Dancing With Orange Blossoms, Alternating POV / Reality

I’m feeling my way through this “dabbling” in experimental writing.   The last time he visited Barcelona, he was alone. I was dead. He returned to our beloved city knowing he would find pain but hoped the numbness would lift as he remembered me in the neighborhoods of my youth. Instead, he found the city also in mourning. The warm glow of Gaudi’s lanterns had … Continue reading Dancing With Orange Blossoms, Alternating POV / Reality

Of Love and Fragrance

Your fragrance often wafts into my head guided by the metaphysical pinings of two souls and the bond between spirits not tethered to temporal moorings. Mortal boundaries span six feet of earthly separation but the heavenly plane exists within our senses. Comforting, that thought, and breathing your scent brings thoughts of your heaven wafting through my mind. For heaven is where you took me taking … Continue reading Of Love and Fragrance

Of Love and Memories

I wish there were more moments to recall, the ones that show us naked and afraid. Instead, I recall our time together as projections of idealized portraits, retouched and photo-shopped by minds unable to bear the sharp edges and blunt-force trauma that lovers stumble through along the boulder-strewn road of romance. I don’t want to recall only the good moments but the ungood moments too, but maybe it’s better that … Continue reading Of Love and Memories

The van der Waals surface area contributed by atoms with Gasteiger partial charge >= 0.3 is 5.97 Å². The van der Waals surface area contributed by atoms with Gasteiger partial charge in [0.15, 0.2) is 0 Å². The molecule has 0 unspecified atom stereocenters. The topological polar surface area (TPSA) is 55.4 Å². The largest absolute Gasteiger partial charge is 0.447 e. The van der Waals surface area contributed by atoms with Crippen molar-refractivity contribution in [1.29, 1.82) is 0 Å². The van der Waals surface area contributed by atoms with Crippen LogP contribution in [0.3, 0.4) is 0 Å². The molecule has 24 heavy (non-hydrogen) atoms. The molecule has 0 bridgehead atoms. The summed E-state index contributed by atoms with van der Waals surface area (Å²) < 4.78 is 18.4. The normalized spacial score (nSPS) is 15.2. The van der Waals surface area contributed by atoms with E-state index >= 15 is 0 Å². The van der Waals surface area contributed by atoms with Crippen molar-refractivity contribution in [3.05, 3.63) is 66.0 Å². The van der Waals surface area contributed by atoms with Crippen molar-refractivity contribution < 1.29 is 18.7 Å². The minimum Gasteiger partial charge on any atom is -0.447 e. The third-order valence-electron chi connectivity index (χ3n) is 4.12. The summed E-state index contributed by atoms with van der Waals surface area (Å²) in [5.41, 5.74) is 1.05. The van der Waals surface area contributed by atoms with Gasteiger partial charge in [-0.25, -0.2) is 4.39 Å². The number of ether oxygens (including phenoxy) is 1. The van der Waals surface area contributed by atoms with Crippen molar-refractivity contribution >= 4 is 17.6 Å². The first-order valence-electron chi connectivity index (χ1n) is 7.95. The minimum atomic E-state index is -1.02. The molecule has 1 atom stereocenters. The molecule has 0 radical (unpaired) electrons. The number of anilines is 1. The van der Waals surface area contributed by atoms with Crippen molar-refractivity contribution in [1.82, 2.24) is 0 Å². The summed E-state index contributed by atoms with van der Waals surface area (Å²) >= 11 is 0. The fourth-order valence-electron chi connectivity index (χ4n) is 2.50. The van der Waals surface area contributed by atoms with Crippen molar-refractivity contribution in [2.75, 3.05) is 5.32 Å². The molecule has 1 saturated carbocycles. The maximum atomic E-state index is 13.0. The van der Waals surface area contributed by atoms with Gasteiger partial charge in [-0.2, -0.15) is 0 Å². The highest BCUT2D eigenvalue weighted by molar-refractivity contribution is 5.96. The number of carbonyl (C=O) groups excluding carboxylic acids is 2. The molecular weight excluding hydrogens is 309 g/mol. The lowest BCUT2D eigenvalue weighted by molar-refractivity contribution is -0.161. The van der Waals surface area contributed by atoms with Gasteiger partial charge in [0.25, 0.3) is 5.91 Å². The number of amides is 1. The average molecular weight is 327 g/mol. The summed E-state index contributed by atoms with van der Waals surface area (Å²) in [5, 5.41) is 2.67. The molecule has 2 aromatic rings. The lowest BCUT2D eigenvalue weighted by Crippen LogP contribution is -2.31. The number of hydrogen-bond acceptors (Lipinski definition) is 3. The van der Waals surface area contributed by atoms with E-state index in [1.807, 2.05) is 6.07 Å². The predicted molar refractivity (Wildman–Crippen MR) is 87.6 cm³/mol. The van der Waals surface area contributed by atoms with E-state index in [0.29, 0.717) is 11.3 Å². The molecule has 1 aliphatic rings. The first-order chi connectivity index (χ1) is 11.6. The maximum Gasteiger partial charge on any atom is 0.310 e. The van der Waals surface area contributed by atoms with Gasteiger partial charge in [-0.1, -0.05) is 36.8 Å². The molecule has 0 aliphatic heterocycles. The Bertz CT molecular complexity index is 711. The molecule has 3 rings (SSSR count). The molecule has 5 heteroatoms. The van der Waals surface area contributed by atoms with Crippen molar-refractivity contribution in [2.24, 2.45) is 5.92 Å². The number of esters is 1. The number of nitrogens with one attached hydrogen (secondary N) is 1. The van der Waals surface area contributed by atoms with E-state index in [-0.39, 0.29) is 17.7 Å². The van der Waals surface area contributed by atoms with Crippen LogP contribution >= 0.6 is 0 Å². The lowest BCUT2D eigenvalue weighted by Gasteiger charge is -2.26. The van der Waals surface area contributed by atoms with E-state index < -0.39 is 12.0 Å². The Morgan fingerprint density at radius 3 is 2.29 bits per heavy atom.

Dancing With Orange Blossoms, Chapter One

. Chapter One Susanna Avila   The last time I visited Barcelona, I was alone. Susanna was dead. I had returned to our beloved city after her death knowing I would find pain, but hoping the numbness would fade as I remembered Susanna in the places we had visited. Instead, I found that the city, too had died. The warm glow of Gaudi’s lanterns had … Continue reading Dancing With Orange Blossoms, Chapter One

The Wedding Band

They bury their dead in vaults. Long rows of casket-sized holes stacked six bodies high. Mourners shuffle along behind the men struggling beneath the weight, the dead weight, inside the casket. Mostly, they do. Her casket was featherlight, the body inside so nearly weightless it seemed heartless to call it dead weight. The men carrying her body stood ramrod straight, as men are wont to do … Continue reading The Wedding Band